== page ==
An unpopular proposal to increase meter rates citywide by 50 cents has been shelved by Muni officials, who are counting, instead, on a program of costlier parking stays during peak travel times in certain parts of The City to help make up a budget shortfall.
The variable-pricing scheme is part of Muni’s SFpark program, a collection of pilot projects that will be implemented this September. Motorists can expect higher hourly rates for meters during peak times in the morning, but summarily less for parking during slower times in the afternoon. A parking meter could charge $3.50 an hour from 8 to 10 a.m., but only $1 an hour from 7 to 9 p.m., according to a hypothetical example provided in San Francisco Municipal Transportation Agency documents.
SFpark will be implemented in 6,425 on-street metered spaces — about 25 percent of all The City’s meters — and in 11,667 spaces in SFMTA-managed parking garages and lots, according to department documents. The SFpark pilot programs will include programs that allow drivers to access available parking information online and pay for meters using cell phones.
Initially projected to have an $81 million shortfall over the next two fiscal years, the SFMTA has reconciled that gap in part by adding $10 to all parking fines, implementing a $10 raise to Muni’s 30-day Fast Pass and increasing costs for residential parking permits. On Tuesday, the increases will be voted on, within a two-year budget proposal, by the department’s board of directors.
Originally forecasted to bring the department an extra $10 million in the 2009-10 fiscal year, the financial expectations of the SFpark program have now increased to $13 million, to offset the $3 million decrease from not implementing the across-the-board meter-rate increases.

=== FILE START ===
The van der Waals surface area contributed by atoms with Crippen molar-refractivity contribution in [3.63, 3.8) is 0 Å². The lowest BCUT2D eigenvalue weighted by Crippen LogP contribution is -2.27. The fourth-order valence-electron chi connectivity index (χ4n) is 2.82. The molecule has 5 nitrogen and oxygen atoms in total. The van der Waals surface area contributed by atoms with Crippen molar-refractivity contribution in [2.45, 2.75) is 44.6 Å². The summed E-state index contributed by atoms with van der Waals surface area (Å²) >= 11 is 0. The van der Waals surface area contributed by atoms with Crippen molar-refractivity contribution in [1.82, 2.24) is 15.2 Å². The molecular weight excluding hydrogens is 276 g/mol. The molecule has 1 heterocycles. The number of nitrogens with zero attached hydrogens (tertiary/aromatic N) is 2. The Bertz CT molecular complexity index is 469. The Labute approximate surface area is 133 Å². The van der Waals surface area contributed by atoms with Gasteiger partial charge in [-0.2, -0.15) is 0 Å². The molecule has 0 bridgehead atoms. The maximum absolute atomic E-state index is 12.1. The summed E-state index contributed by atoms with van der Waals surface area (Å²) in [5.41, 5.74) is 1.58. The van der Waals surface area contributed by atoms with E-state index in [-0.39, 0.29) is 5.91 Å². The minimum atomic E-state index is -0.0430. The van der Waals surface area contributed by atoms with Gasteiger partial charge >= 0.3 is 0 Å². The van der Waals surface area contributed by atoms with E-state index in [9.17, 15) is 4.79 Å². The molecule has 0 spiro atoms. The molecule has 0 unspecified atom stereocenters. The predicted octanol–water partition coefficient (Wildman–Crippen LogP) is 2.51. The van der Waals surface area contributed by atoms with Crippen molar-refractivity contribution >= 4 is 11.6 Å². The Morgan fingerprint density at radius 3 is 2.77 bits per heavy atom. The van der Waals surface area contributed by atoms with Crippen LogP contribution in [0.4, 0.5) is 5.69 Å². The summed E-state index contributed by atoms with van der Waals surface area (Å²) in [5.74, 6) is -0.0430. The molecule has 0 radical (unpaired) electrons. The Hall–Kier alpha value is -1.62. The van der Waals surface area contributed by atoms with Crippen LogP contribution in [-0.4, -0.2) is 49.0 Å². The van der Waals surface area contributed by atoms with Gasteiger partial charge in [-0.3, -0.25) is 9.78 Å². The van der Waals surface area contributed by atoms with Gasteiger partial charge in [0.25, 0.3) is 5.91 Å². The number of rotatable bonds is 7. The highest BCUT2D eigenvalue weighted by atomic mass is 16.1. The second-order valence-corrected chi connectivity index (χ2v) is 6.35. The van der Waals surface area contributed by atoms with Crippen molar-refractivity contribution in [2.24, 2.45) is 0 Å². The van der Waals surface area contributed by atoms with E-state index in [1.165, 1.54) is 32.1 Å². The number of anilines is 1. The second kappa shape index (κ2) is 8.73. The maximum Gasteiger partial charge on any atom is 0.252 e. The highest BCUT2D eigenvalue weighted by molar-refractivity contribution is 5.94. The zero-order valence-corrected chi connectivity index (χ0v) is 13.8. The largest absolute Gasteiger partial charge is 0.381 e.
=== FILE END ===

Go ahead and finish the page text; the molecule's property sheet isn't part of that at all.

Mayor Gavin Newsom, who earlier this week met with Muni officials to express his disdain for citywide meter increases, said the variable-pricing pilot program was a justifiable way to raise parking rates.
“I believe people are concerned this is a backhanded way to pay more for meters, but that’s not our intention,” Newsom told The Examiner. “It’s a more thoughtful, targeted way to takeadvantage of technology, and I’m hopeful this will change people’s behavior in a positive way.”
SFMTA Executive Director Nathaniel Ford told The Examiner that “SFpark is a great opportunity for The City to move forward with actual congestion pricing.”
Of SFpark’s $23 million total costs, $18.4 million will be provided by federal grant money. The pilot programs will last two years, at which time the SFMTA will evaluate the effectiveness of each program and decide which ones it will further enhance, Ford said.